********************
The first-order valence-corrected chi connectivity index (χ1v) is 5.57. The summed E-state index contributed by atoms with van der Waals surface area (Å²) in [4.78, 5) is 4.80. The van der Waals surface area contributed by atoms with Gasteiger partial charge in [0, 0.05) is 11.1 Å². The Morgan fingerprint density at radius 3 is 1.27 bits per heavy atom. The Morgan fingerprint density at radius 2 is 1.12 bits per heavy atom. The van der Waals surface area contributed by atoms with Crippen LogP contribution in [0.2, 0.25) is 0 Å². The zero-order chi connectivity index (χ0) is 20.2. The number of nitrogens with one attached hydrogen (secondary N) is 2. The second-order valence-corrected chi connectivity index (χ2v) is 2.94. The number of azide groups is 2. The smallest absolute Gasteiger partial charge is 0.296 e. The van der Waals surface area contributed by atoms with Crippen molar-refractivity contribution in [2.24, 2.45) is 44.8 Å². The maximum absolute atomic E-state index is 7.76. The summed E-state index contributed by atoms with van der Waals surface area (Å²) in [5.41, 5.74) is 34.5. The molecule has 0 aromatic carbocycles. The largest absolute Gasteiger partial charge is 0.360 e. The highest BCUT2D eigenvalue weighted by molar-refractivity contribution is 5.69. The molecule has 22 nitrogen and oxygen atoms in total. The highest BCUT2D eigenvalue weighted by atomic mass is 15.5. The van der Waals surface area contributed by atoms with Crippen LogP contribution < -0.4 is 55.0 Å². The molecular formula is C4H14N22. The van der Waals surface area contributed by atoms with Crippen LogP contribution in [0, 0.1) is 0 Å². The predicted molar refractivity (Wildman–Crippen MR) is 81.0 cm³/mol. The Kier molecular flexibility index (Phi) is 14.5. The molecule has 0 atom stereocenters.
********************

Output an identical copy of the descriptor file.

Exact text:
The first-order valence-corrected chi connectivity index (χ1v) is 5.57. The summed E-state index contributed by atoms with van der Waals surface area (Å²) in [4.78, 5) is 4.80. The van der Waals surface area contributed by atoms with Gasteiger partial charge in [0, 0.05) is 11.1 Å². The Morgan fingerprint density at radius 3 is 1.27 bits per heavy atom. The Morgan fingerprint density at radius 2 is 1.12 bits per heavy atom. The van der Waals surface area contributed by atoms with Crippen LogP contribution in [0.2, 0.25) is 0 Å². The zero-order chi connectivity index (χ0) is 20.2. The number of nitrogens with one attached hydrogen (secondary N) is 2. The second-order valence-corrected chi connectivity index (χ2v) is 2.94. The number of azide groups is 2. The smallest absolute Gasteiger partial charge is 0.296 e. The van der Waals surface area contributed by atoms with Crippen molar-refractivity contribution in [2.24, 2.45) is 44.8 Å². The maximum absolute atomic E-state index is 7.76. The summed E-state index contributed by atoms with van der Waals surface area (Å²) in [5.41, 5.74) is 34.5. The molecule has 0 aromatic carbocycles. The largest absolute Gasteiger partial charge is 0.360 e. The highest BCUT2D eigenvalue weighted by molar-refractivity contribution is 5.69. The molecule has 22 nitrogen and oxygen atoms in total. The highest BCUT2D eigenvalue weighted by atomic mass is 15.5. The van der Waals surface area contributed by atoms with Crippen LogP contribution < -0.4 is 55.0 Å². The molecular formula is C4H14N22. The van der Waals surface area contributed by atoms with Crippen LogP contribution in [0, 0.1) is 0 Å². The predicted molar refractivity (Wildman–Crippen MR) is 81.0 cm³/mol. The Kier molecular flexibility index (Phi) is 14.5. The molecule has 0 atom stereocenters.